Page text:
Thursday, January 11, 2018

Damaged goods

For years, several times a week, I’ve walked by a really crappy store. I’ve never been inside, but I’ve glanced in, and can see that it sells cCrappy storeheap-o stuff like three-dollar umbrellas, Harvard tee-shirts that I’m guessing aren’t blessed by Harvard, gloves that provide no warmth, hats that fall apart in a high wind. You can wire money from this store. Buy lottery tickets. And cigarettes.

It’s part of Boston’s Downtown Crossing, which has long been an amalgam of solid retail middle-class (Filene’s used to be here, Macy’s – formerly Jordan Marsh – still is; there’s a TJ’s and a Marshall’s), lower end stores with youth appeal, military surplus, jewelry stores, CVS and Walgreen’s, and some of these odd little mom-and-pop shops that, frankly, one might expect to find in poorer neighborhoods. But clearly they have an audience, and I’d hate to see Boston become the sort of place where there was no place where someone can get a three-dollar umbrella or wire some money.

For a few years there – after they tore down Filene’s and left a big old hole surrounded by a chain link fence – Downtown Crossing was colossally depressing. Empty store fronts, crappy store fronts…Not a place you’d think of as a shopping destination, unless you needed undies or an omelet pan from Macy’s.

And then they filled in that big old hole with the swankiest condo building in Boston, and the neighborhood started to spiff up. Yuppie coffee shops. Nicer retail. Gourmet food stores. A few new restaurants. And the fabulous Roche Brothers grocery store, which saves the neighborhood from designation as a food desert.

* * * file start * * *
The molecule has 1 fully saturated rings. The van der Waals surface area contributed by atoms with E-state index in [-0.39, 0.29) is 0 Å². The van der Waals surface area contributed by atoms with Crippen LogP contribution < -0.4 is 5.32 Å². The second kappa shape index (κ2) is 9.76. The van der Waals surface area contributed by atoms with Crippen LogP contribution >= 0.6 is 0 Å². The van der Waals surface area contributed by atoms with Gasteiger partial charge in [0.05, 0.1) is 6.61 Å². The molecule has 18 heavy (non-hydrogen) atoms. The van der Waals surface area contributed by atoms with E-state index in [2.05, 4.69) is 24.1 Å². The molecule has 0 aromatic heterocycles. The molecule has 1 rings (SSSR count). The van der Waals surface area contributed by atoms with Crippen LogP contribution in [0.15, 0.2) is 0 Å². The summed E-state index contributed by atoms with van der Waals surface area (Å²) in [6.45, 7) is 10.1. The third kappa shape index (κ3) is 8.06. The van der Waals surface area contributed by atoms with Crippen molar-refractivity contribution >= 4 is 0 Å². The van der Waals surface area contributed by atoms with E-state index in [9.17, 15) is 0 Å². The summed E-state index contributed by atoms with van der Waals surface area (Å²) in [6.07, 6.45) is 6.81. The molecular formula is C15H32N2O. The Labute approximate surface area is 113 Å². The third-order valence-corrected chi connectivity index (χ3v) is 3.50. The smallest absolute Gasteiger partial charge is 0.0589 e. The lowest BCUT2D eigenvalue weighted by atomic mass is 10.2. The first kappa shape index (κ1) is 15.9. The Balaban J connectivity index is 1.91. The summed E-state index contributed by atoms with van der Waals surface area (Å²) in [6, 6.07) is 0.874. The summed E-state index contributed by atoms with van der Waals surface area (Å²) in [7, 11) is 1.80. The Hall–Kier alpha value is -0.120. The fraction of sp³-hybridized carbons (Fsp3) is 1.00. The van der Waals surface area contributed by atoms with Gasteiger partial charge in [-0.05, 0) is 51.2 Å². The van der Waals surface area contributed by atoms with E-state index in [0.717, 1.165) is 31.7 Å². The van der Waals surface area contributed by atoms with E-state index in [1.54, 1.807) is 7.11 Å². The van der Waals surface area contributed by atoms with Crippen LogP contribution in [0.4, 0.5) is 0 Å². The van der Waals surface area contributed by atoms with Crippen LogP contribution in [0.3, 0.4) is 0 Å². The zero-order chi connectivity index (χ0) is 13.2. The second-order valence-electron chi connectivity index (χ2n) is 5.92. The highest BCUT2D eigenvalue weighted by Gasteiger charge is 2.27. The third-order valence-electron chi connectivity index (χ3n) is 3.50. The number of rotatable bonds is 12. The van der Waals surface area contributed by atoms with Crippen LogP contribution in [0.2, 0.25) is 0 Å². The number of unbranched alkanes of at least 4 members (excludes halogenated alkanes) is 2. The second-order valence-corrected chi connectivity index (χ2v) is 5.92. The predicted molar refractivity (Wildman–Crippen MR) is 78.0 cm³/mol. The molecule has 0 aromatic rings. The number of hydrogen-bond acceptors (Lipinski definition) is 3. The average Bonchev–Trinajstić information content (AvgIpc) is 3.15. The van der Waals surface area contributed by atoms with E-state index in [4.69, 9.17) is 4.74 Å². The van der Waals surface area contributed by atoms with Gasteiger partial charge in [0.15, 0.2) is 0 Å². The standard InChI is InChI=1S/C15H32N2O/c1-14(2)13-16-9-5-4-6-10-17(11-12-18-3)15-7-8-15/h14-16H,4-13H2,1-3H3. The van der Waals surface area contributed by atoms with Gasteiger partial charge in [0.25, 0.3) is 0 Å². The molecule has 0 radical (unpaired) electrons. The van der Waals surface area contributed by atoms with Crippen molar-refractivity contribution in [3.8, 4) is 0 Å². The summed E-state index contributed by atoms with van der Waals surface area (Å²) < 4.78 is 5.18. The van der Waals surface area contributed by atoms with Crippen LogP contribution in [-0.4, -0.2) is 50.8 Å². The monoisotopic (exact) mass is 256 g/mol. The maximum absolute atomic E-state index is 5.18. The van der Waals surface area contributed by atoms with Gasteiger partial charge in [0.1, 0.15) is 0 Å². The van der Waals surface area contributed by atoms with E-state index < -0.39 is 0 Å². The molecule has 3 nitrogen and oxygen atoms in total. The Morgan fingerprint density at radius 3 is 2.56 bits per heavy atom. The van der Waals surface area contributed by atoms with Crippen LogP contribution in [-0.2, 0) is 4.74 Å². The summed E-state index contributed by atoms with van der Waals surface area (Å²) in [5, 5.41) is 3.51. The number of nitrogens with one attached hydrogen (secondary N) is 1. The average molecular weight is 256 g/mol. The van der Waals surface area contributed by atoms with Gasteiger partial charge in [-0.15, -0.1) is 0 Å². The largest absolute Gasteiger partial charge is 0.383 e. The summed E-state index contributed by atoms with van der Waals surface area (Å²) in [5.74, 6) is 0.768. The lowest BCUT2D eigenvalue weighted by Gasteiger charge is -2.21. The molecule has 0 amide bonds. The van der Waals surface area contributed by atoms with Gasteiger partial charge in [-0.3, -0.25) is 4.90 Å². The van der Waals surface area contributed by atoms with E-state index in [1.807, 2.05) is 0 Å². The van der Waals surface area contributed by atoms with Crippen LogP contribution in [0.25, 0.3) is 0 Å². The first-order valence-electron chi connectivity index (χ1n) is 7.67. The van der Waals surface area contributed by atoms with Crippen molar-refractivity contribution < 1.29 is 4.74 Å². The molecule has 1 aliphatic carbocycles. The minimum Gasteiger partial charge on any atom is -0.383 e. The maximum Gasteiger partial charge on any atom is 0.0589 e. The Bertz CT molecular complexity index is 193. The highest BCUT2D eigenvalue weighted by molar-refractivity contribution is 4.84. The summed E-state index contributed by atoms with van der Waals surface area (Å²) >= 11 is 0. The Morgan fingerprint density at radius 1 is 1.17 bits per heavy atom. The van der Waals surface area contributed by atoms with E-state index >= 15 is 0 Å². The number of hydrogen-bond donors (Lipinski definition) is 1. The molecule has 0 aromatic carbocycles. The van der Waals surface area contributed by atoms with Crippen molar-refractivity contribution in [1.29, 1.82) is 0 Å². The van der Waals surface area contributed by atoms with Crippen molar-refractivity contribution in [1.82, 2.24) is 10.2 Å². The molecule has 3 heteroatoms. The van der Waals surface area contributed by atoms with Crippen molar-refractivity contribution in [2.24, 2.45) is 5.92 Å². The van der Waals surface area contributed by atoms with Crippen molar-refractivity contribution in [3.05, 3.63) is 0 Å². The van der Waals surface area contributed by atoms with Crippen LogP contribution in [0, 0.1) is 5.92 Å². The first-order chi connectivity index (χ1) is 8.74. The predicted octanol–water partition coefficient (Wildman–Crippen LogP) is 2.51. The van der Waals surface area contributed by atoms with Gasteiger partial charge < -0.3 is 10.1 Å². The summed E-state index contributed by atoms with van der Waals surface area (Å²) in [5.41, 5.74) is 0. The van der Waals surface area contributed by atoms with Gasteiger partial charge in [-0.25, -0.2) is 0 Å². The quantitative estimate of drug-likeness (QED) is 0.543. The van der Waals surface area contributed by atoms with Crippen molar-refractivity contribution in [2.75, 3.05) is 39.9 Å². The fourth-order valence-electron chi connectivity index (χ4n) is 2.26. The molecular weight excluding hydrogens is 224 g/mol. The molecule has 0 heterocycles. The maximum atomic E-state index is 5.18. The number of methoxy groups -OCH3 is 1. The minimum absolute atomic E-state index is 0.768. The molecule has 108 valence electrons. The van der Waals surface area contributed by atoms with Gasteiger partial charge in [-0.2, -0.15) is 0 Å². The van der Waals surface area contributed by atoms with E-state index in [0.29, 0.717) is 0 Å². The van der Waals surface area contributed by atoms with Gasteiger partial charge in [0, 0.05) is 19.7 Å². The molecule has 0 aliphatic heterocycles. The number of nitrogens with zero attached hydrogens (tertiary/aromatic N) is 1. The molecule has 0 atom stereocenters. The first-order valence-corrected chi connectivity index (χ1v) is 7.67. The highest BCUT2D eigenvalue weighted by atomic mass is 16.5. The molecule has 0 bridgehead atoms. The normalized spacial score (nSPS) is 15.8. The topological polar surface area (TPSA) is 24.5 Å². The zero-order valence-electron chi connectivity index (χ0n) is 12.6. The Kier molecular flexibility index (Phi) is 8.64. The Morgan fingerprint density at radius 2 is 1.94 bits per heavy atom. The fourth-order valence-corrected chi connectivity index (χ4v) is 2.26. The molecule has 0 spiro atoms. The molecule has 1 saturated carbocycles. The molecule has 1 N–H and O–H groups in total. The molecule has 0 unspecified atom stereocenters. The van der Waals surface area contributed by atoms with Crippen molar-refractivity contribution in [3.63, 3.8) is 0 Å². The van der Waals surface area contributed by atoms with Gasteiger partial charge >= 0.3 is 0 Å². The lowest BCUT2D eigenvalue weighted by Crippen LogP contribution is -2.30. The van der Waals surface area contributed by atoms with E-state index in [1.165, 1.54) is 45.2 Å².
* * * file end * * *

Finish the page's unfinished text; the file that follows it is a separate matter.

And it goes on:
The swankiest condo is not the only swanky condo or apartment building that’s opened in the last few years. Downtown Crossing has almost become an “it” neighborhood. Yet it’s still the hangout destination for after school high school students, largely people of color, which of course scares the bejesus out of the empty nesters fleeing the suburbs for the swanky condos. (The kids are mostly – like high schoolers everywhere – loud and boisterous. Occasionally there’s a violent incident of some sort, but these are rare.) And a few places like the really crappy store have managed to stay put.

What intrigues me about this really crappy store is not the lottery tickets and three-dollar umbrellas. It’s the display out front, a display that’s been there for years. This display has never been attractive. Even in its prime, these were not exactly nice suitcases. But over the years, this luggage has become patchily sun-faded. And cracked in places. There are holes in each of these bags. Sun-faded you can live with. But cracks and holes in luggage? I wouldn’t be surprised to find that these suitcases have become rats nests. (I will not be exploring this theory, but I wouldn’t be surprised to see a rat sticking its twitchy nose out when I’m passing by after dark.) Crappy Luggage

And, oh, yes, you may not be able to see it clearly, but these bags are roped together with heavy duty metal rope. So that someone won’t steal them?

There’s no price on them, so the question is, are they for sale? And is this unmatched set of luggage a package deal?

Am I missing something here?

Who puts such dumpy merchandise outside their store? Is this supposed to attract buyers? Hey, these bags are terrible, I think I’ll go in and see what else they have on offer.

Seriously, folks. What’s the message behind damaged goods?

This is just so weird, and the mystery of this luggage display has intrigued me for years.

Oh, I suppose if I had more curiosity I’d go in and ask about it. But I just can’t bring myself to do so. Inquiring minds do want to know, but  that badly. Maybe next time I’m caught in a downpour and am okay with a one-use three-dollar umbrella I’ll venture in. We’ll see.

1 comment:

katrog said...

I think it harks back to the early days of signage before widespread literacy (and probably before any literacy at all). What we have here is "At the Sign of the Crappy Orange Luggage," so that anyone can find it when they are in need of disintegrating gloves or what not, even if they can't read.

Or, it is a lovely nose-thumb to all those swankerooni condos, gourmet coffee shops, and overpriced small plates that surround it, and a sign that Downtown Crossing still belongs to everyone.